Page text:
Whether it’s the common cold or a fever, you’ll probably reach for medicines you trust to help your sweetie feel better again. But how much do you know about the drug the doctor has prescribed?
To treat your child’s illness effectively, it’s good to know what symptom each medication is targeting. This way, you’ won’t duplicate the meds or administer the wrong one. Watsons pharmacist Kaye Lee has tips on the medicines used to treat common symptoms.
Note: The information given is for reference purposes and should not be used as a substitute for a healthcare professional’s advice. Always check with a doctor or pharmacist before taking any medication or supplement.
Continue reading for more medicine tips, including storage hints…
WHAT ELSE TO NOTE:
• Over-the-counter medicines
These are generally suitable for children under 2 years, but it’s always best to check the product insert. For kids under 2, parents should check with a doctor or pharmacist before using the medication. Also, follow the insert’s instructions on how to administer the meds.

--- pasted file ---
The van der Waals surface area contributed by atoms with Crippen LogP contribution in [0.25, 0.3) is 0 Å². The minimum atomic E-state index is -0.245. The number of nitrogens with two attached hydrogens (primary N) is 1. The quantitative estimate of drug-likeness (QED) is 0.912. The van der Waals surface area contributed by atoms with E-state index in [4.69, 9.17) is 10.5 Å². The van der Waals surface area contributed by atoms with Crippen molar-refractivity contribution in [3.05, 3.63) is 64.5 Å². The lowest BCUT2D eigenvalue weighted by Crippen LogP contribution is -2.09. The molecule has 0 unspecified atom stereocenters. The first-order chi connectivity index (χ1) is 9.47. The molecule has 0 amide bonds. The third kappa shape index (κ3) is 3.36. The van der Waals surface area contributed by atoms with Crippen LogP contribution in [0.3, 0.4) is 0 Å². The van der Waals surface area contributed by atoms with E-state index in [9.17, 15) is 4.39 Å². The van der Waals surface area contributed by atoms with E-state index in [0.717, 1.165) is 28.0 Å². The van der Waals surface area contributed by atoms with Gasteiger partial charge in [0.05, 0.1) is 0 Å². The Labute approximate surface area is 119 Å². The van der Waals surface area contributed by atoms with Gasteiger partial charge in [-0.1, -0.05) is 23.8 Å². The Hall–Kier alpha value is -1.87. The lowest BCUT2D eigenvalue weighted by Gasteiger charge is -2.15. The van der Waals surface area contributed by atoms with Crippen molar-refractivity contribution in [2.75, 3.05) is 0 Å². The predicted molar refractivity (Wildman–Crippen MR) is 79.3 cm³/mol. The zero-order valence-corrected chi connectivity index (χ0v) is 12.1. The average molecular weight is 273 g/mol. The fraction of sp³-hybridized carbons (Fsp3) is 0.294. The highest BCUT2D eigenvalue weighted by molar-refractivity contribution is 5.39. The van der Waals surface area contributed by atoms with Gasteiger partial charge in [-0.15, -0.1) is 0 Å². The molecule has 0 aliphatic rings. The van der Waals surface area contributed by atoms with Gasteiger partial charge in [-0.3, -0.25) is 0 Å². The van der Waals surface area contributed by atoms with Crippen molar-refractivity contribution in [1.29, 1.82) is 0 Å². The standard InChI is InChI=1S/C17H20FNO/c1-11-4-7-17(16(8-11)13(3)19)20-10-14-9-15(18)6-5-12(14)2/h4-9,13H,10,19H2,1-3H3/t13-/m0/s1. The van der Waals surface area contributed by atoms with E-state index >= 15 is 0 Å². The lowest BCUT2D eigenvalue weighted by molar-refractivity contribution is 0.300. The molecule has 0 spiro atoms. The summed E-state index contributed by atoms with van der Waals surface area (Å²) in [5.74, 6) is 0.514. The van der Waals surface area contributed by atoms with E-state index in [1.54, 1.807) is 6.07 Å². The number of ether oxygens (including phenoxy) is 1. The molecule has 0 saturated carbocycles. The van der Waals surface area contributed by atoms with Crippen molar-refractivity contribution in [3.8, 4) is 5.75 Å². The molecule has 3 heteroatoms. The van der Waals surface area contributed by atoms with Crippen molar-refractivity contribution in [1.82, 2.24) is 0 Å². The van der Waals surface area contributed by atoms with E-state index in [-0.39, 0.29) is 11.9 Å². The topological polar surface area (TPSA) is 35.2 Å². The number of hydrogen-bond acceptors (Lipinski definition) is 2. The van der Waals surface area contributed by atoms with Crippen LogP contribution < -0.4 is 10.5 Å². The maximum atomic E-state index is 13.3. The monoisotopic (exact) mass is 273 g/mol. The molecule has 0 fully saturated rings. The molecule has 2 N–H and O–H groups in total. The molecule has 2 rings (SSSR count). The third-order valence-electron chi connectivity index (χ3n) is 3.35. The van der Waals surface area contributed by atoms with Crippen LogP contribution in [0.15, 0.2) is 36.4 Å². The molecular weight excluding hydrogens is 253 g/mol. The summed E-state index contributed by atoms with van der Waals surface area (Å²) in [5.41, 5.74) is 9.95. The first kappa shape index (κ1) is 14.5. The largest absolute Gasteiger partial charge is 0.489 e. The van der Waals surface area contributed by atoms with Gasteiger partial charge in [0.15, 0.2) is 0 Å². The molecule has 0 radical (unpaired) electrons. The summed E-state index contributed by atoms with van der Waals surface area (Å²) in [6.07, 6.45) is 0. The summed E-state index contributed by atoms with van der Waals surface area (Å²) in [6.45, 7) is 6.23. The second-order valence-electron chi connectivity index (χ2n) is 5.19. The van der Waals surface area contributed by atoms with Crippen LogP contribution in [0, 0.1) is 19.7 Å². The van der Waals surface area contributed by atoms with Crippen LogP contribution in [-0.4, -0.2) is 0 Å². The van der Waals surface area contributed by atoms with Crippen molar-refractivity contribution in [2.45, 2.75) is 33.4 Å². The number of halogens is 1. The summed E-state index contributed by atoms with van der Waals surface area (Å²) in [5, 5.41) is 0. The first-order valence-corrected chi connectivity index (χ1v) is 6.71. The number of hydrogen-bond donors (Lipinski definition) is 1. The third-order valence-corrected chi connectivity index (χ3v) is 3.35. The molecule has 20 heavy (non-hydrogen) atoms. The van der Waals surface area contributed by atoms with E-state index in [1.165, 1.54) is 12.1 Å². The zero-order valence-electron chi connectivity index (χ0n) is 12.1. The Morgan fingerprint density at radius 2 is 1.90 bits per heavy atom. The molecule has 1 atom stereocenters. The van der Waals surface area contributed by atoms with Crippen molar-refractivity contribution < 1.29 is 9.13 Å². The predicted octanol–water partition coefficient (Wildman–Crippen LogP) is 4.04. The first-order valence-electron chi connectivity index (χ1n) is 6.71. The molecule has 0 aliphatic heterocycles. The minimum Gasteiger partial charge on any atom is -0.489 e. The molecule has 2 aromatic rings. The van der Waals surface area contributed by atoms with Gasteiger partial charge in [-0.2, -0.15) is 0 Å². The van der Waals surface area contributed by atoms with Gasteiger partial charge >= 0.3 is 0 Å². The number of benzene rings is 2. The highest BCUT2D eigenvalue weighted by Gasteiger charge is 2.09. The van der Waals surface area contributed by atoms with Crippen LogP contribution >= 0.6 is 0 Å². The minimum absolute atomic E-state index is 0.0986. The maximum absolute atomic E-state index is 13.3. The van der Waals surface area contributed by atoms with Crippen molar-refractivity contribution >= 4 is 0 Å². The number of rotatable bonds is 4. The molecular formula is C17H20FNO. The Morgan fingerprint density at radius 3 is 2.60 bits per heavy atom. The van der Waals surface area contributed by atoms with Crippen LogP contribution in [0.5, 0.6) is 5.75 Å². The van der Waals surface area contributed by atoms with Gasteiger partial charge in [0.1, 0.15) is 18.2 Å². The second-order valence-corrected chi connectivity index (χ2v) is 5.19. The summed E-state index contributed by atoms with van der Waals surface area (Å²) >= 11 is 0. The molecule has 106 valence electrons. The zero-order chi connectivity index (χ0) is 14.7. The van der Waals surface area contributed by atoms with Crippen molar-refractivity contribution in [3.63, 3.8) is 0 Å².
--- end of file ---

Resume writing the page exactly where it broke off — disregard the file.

• Herbal and natural extracts
Syrups, oils or inhalants that target coughs and colds and contain ingredients like eucalyptus oil or extracts of ivy leaf extract, peppermint, loquat and honey can be used as to treat mild symptoms.
• Side effects
Some medicines, like chloropheniramine and promethazine, can cause drowsiness. If you’re worried that a medicine will affect your child’s concentration in school, ask if there’s a non-drowsy option.
• Length of use
Consult a doctor or pharmacist if the medicine is not working ― it might be inappropriate or your little one might need more medical attention. Nasal drops and sprays can offer quick relief for nasal congestion, but they should only be used for several days and not more than one week. Excessive and extended use can worsen the nasal congestion.
Keep liquid medicine in a cool and dry place, away from sunlight. You can keep unopened liquid preparations till its expiry date. However, once opened, you should discard it 6 months from the date you open it. You only need to refrigerate liquid medicines if they do not contain preservatives ― check with a pharmacist or doctor if you’re unsure.
Illustration: Paulyn Ng, iStock